A link has been drawn between feelings of loneliness and health problems.
The University of Arizona has recently published two studies suggesting that feelings of detachment can lead to stress and sleep-related problems.
Stacey Passalacqua, who worked on the studies and recently earned a doctorate in interpersonal and health communication, commented on the reasons for pursuing the study: "There is an association between social networks and health but the precise mechanism is not understood."
The study, which was also led by Chris Segrin at the University of Arizona, looked at 265 adults of varying ages and found that lonely people tended not to manage daily stresses well.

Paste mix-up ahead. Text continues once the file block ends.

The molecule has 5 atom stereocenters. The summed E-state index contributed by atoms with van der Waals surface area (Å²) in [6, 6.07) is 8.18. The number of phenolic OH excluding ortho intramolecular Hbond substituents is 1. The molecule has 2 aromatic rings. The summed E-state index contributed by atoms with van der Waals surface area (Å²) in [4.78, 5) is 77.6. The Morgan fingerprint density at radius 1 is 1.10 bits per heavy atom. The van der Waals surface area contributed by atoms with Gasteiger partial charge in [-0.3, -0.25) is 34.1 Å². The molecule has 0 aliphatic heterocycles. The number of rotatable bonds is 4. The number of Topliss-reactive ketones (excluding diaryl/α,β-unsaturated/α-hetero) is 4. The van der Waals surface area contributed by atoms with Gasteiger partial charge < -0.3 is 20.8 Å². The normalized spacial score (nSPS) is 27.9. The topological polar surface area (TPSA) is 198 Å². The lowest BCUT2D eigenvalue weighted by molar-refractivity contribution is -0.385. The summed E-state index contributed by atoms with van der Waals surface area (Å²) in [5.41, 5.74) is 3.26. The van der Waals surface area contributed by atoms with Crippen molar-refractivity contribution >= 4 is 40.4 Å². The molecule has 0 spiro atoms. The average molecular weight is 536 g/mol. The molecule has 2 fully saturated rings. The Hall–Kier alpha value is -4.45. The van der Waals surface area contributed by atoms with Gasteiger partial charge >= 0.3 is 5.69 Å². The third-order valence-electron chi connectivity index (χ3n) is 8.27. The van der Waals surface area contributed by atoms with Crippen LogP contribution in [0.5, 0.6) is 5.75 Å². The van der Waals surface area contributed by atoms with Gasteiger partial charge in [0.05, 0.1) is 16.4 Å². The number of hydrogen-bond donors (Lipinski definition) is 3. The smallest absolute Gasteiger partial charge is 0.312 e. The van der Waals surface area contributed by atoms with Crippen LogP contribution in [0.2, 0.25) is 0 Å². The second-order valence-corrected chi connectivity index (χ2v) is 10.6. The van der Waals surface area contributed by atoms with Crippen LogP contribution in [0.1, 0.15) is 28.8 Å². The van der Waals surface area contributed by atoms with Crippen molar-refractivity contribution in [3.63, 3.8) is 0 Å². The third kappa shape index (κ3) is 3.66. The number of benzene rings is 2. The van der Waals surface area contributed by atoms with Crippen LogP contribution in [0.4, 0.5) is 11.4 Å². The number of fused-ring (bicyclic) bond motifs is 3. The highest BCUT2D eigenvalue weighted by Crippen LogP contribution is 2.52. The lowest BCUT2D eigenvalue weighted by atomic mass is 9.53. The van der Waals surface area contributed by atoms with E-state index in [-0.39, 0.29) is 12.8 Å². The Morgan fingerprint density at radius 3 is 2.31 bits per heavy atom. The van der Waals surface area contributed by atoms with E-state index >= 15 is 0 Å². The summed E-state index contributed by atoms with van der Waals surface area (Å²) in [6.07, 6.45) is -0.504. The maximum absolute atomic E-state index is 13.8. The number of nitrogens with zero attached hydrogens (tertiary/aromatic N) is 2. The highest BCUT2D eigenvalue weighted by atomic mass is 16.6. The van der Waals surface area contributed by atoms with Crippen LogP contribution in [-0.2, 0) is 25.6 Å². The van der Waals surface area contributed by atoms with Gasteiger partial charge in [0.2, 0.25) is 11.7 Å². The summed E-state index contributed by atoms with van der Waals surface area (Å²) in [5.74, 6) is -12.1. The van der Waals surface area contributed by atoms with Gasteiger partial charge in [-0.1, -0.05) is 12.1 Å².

They also revealed that those with fewer close connections did not keep close tabs on their health.
However, Mr Segrin noted that the study came across difficulties in defining loneliness.
"Loneliness is the discrepancy between your achieved and desired level of social contact, and that has important implications.
"The portrait of a lonely person is very difficult to paint because what is really important is what is in your head.
Who can you complain to about private hospital care?